The synthesis of zirconium and hafnium metal-organic frameworks (MOFs) often relies on coordination modulation-the addition of competing monotopic modulators to reaction mixtures-to reproducibly generate highly crystalline material. Typically, large excesses of monocarboxylic acids such as formic, acetic and benzoic acid are applied, but access to diffraction quality single crystals, particularly of UiO-66 topology MOFs, remains troublesome. Herein, we show that amino acids, in particular l-proline, are highly efficient modulators of Zr and Hf MOFs of the UiO-66 series, with as little as four equivalents affording access to large, diffraction quality single crystals that are free of defects. Five crystal structures are reported, including MOFs which previously could not be characterised in this manner, with molecular dynamics simulations utilised to understand dynamic disorder. Additionally, a series of MOFs are characterised in depth, allowing a comparison of the thermal stabilities and porosities for Zr and Hf analogues. We also show that the protocol can be extended to microwave synthesis, and that modulating ability varies dramatically across a series of amino acids. Access to single crystals has facilitated our own in depth study of the mechanical properties of these MOFs, and we expect that our protocols will enable the discovery of new Zr and Hf MOFs as well as offer new insights into their materials properties.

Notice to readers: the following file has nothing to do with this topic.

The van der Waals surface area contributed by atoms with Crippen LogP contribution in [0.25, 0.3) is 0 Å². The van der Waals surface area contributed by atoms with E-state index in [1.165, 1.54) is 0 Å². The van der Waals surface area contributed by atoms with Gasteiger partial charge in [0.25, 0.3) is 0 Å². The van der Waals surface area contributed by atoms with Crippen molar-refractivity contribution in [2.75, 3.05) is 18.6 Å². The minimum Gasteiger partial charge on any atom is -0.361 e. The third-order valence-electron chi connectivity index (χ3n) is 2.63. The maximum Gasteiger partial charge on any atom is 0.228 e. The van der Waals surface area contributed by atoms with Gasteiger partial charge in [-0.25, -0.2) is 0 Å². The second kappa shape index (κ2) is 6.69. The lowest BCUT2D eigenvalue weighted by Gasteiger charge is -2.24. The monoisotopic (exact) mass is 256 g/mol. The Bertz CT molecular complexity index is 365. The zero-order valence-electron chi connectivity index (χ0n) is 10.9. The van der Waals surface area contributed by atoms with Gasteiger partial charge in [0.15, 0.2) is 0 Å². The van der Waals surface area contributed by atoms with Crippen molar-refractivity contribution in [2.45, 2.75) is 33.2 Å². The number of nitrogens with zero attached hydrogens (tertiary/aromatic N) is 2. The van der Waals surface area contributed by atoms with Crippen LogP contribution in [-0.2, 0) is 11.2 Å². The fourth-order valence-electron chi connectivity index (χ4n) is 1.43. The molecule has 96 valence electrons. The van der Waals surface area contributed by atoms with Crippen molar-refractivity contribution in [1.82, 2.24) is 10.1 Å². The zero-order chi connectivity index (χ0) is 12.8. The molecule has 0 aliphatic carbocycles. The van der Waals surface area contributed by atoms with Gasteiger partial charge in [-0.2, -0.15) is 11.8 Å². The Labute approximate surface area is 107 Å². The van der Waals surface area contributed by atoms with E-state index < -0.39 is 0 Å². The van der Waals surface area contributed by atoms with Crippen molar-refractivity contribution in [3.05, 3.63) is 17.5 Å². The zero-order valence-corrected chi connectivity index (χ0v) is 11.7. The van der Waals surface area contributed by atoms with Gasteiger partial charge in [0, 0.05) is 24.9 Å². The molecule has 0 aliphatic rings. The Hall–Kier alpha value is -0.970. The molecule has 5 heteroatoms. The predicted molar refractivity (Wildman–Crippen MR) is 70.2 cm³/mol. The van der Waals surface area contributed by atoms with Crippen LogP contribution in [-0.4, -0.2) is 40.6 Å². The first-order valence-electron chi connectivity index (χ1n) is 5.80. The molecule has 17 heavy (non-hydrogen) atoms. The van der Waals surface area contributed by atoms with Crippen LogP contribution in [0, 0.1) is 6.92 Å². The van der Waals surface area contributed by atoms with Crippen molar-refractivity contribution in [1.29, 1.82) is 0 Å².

ASJC Scopus subject areas
- Renewable Energy, Sustainability and the Environment
- Materials Science(all)